A Wise Life

A blog by Lisa Price

Many will be offended, will betray one another, and will hate one another.  Then many false prophets will rise up and deceive many~ Matthew 24: 10-11 NKJV

A few years back I did something incredibly stupid.

 My Mother-in-law (a wise and perceptive woman) attempted to give me a friendly warning concerning the character of a person I considered at the time to be a very close friend.

 Rather than doing the smart thing and simply taking her warning to heart- or perhaps probing a bit to try and find out what exactly caused her to come the conclusion she came to about the situation- I took offense. I got angry with her for telling me something I did not want to hear.

 Long story short I continued to share way too much information with this person who was (in hindsight) not at all trustworthy. I will not weary you with all the particulars of the long-term consequences of my idiocy. I will tell you that to this day I am paying a price for snubbing the wisdom of my Mother-in-law.

 I recently found myself on the other end of a similar situation. It all started when I attempted to alert someone to some potential pitfalls I perceived in a particular situation. The person I tried to warn took obvious offense and assumed I was being critical rather than helpful. As soon as I realized I had caused offense I apologized and moved on.

 Finding myself on the receiving end of another’s offended-ness got me thinking about the whole issue of offense. Unless you have been living in a cave for the better part of the past decade you know that we live in a society full of people who are easily offended by pretty much everything.

 I recently read about a group of women who have decided it is a heinous form of cultural appropriation for white women to wear hoop earrings (yes, you read that correctly). These women have posted some utterly intriguing rants describing in vivid detail exactly how offended they are that white women wear hoop earrings.

 Seriously. You can Google it.

 One definition of offense is a feeling of displeasure that is caused by the words or actions of others. We all get offended from time-to-time, and sometimes our offense is justified. Some words and behaviors really are offensive and should not be tolerated. Nonetheless, living life in a perpetual state of offense is a spiritually dangerous thing to do for at least four reasons…

 Offense sets us up for deception-

 In Matthew 24 Jesus describes what life will look like prior to His second coming. Jesus predicted that as we near the end people will take offense at just about everything. Offense will lead to hate and betrayal. Out of all that hate, betrayal and offense, false teachers will arise and lead people away from truth. Jesus was doing more than giving as a vision of future events in this verse. He was providing insight into the very nature of offense. Offense (by it’s very nature) causes us to become heavily focused on feelings. When feelings are running the show we become unwilling and/or unable to comprehend truth that doesn’t line up with what our feelings are telling us. As a result we become sitting ducks for false teachers who tell us what we want to hear, rather than what we need to hear (2nd Timothy 4:3).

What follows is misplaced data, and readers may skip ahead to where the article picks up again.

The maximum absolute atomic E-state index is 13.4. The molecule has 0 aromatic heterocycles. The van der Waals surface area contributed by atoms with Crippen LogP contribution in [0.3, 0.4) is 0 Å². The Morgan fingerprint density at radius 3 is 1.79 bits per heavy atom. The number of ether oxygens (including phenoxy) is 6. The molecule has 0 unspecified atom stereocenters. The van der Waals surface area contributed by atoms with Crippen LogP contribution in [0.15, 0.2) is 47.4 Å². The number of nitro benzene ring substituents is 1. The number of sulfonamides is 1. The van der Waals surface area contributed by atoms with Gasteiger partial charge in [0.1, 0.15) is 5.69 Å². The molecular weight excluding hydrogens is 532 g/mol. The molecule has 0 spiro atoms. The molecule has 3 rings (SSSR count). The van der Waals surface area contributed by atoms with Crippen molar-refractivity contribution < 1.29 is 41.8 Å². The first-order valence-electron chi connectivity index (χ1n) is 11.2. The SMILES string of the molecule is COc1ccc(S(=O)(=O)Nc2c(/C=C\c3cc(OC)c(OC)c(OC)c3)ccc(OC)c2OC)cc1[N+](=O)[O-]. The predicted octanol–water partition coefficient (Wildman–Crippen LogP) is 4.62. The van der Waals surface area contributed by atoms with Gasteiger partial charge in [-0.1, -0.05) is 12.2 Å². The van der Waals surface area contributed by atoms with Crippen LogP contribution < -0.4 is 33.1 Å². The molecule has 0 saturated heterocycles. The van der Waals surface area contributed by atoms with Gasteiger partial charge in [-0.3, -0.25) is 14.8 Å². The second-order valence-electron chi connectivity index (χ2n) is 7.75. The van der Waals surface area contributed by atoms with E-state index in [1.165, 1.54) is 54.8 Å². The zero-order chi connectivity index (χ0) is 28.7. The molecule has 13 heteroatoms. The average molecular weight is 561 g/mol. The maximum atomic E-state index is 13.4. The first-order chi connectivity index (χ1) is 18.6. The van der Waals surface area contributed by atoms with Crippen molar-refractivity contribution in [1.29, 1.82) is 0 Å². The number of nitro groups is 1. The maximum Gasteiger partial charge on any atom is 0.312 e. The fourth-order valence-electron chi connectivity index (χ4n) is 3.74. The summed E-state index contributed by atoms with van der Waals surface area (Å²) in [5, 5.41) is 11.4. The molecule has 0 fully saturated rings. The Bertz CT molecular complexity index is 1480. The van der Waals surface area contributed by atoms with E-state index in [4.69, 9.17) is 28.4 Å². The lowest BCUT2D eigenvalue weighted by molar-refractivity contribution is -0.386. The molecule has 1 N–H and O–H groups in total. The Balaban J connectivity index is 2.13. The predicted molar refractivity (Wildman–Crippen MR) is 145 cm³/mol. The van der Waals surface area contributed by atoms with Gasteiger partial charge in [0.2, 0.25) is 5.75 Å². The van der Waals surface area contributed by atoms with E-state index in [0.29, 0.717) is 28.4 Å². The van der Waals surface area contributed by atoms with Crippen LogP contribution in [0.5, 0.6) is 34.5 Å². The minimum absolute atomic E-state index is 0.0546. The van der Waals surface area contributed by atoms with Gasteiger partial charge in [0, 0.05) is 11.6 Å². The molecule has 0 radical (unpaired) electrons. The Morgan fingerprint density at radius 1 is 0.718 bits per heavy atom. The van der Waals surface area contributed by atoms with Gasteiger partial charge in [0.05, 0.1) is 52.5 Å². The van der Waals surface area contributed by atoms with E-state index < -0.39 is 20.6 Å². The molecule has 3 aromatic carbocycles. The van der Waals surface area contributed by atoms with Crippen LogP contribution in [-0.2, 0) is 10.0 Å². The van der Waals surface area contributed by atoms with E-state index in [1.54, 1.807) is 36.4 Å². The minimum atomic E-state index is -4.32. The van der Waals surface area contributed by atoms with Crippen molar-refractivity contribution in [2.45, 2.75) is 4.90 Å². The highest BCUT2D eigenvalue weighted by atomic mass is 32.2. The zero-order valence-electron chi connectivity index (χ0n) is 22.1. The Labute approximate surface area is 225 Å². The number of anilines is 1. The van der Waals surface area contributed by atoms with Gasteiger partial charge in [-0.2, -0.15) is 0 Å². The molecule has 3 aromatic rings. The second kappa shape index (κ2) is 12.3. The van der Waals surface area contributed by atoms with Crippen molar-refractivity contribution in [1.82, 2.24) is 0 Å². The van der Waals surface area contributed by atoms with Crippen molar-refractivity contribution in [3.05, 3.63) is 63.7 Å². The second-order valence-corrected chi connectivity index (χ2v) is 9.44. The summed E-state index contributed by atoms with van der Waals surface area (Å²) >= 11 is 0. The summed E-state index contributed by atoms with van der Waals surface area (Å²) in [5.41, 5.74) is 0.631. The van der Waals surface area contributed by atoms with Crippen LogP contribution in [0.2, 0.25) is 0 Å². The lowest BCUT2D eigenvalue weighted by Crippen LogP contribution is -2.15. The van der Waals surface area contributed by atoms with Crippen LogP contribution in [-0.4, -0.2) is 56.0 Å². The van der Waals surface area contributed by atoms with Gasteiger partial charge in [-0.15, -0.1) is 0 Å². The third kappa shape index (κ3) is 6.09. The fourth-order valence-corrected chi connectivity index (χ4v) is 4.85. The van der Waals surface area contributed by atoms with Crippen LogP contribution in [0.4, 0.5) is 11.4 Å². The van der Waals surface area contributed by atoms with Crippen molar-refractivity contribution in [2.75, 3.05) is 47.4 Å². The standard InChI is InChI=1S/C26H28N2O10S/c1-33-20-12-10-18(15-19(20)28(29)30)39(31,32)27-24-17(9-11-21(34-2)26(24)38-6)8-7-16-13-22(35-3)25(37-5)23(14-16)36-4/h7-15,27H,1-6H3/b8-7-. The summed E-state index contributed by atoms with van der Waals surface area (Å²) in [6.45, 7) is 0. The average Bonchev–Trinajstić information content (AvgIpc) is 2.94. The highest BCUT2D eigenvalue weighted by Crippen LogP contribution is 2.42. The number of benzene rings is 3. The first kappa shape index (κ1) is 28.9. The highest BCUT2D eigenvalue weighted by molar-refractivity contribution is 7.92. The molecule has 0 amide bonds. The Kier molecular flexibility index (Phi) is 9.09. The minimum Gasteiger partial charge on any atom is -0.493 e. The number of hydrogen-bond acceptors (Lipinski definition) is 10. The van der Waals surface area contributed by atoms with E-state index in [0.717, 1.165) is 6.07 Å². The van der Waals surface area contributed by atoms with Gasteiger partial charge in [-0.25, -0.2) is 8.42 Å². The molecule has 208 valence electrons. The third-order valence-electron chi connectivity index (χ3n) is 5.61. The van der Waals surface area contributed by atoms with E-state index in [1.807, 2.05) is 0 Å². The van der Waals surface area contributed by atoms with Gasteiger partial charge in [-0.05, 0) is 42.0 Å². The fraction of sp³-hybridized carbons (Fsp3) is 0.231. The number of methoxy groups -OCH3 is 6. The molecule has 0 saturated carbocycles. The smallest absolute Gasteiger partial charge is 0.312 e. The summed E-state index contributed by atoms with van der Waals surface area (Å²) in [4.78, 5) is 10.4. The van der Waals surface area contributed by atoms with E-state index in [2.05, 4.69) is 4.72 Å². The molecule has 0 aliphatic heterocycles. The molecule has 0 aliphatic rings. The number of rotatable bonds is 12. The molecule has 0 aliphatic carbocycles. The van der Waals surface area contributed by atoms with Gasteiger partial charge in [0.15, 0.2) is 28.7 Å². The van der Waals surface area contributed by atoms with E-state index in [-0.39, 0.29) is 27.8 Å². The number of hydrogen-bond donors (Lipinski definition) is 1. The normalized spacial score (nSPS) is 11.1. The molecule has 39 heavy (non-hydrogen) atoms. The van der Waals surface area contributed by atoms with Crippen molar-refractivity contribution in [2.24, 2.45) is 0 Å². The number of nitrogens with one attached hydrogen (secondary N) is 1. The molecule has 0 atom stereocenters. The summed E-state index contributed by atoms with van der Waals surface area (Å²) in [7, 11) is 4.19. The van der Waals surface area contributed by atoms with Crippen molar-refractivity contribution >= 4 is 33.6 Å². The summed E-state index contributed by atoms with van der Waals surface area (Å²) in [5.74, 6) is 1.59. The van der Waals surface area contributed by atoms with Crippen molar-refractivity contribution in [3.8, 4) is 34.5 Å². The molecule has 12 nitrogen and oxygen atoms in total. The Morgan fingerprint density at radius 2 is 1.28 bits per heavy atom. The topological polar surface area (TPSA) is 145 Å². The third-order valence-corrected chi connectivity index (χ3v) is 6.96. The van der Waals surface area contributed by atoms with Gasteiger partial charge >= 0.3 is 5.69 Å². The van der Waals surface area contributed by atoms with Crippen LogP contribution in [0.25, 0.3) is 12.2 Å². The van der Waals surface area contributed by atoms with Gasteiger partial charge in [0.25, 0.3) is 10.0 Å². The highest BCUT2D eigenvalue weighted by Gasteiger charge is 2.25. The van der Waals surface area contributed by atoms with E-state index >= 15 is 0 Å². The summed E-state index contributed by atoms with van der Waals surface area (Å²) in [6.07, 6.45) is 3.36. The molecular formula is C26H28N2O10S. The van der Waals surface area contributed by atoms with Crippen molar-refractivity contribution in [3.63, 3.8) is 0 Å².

Offense derails us from God’s mission for our lives-

 Most people do not drop out of church or ditch ministry activities because of big doctrinal disagreements, insurmountable scheduling conflicts or lack of time. Those are the excuses we use to drop out of church and ministry. Most folks drop out of church (and derail God’s plan for their lives in the process) due to some petty personal offense they simply refused to let go of.

 Offense produces bitterness-

 Offenses and insults that are not quickly forgiven and forgotten inevitably breed bitterness. Hebrews 12:15, teaches that bitterness is a choice, a choice that defiles and ultimately destroys those who give-in to it.

 Continually picking-up an offense is a sign of pride-

 Usually we become offended because someone tells us an unpleasant truth about ourselves or points out a fact we missed. It’s the height of pride to believe that we know so much that we never need to be taught, informed or redirected. Proverbs 16:18 tells us that pride comes before a fall. Those falls almost always occur because a warning went unheeded.

 Because offense causes us to become dangerously self-focused, we are never more open to pride, bitterness and self-deception than when we are offended. It is impossible to live in this world without becoming offended, but it is possible to assume the best about other people and to forgive quickly when we do become offended.

 

 

  

 

 

 

 

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